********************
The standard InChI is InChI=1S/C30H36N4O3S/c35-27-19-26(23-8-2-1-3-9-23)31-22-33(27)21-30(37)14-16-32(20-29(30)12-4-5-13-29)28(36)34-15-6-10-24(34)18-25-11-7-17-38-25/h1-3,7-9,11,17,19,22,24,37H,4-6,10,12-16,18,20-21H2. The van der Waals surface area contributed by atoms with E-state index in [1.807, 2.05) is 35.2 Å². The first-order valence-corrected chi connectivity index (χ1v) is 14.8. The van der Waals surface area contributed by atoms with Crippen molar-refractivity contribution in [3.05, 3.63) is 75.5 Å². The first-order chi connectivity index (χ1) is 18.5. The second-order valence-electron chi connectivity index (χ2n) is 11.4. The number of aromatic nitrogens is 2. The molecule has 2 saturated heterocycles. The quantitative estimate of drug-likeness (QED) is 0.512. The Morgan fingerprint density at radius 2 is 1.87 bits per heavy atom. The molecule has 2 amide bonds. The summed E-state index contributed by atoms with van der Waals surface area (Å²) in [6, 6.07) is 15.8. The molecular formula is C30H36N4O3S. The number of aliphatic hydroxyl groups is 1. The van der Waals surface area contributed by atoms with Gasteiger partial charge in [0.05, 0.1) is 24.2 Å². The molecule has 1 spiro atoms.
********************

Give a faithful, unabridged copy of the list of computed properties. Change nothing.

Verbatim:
The standard InChI is InChI=1S/C30H36N4O3S/c35-27-19-26(23-8-2-1-3-9-23)31-22-33(27)21-30(37)14-16-32(20-29(30)12-4-5-13-29)28(36)34-15-6-10-24(34)18-25-11-7-17-38-25/h1-3,7-9,11,17,19,22,24,37H,4-6,10,12-16,18,20-21H2. The van der Waals surface area contributed by atoms with E-state index in [1.807, 2.05) is 35.2 Å². The first-order valence-corrected chi connectivity index (χ1v) is 14.8. The van der Waals surface area contributed by atoms with Crippen molar-refractivity contribution in [3.05, 3.63) is 75.5 Å². The first-order chi connectivity index (χ1) is 18.5. The second-order valence-electron chi connectivity index (χ2n) is 11.4. The number of aromatic nitrogens is 2. The molecule has 2 saturated heterocycles. The quantitative estimate of drug-likeness (QED) is 0.512. The Morgan fingerprint density at radius 2 is 1.87 bits per heavy atom. The molecule has 2 amide bonds. The summed E-state index contributed by atoms with van der Waals surface area (Å²) in [6, 6.07) is 15.8. The molecular formula is C30H36N4O3S. The number of aliphatic hydroxyl groups is 1. The van der Waals surface area contributed by atoms with Gasteiger partial charge in [0.05, 0.1) is 24.2 Å². The molecule has 1 spiro atoms.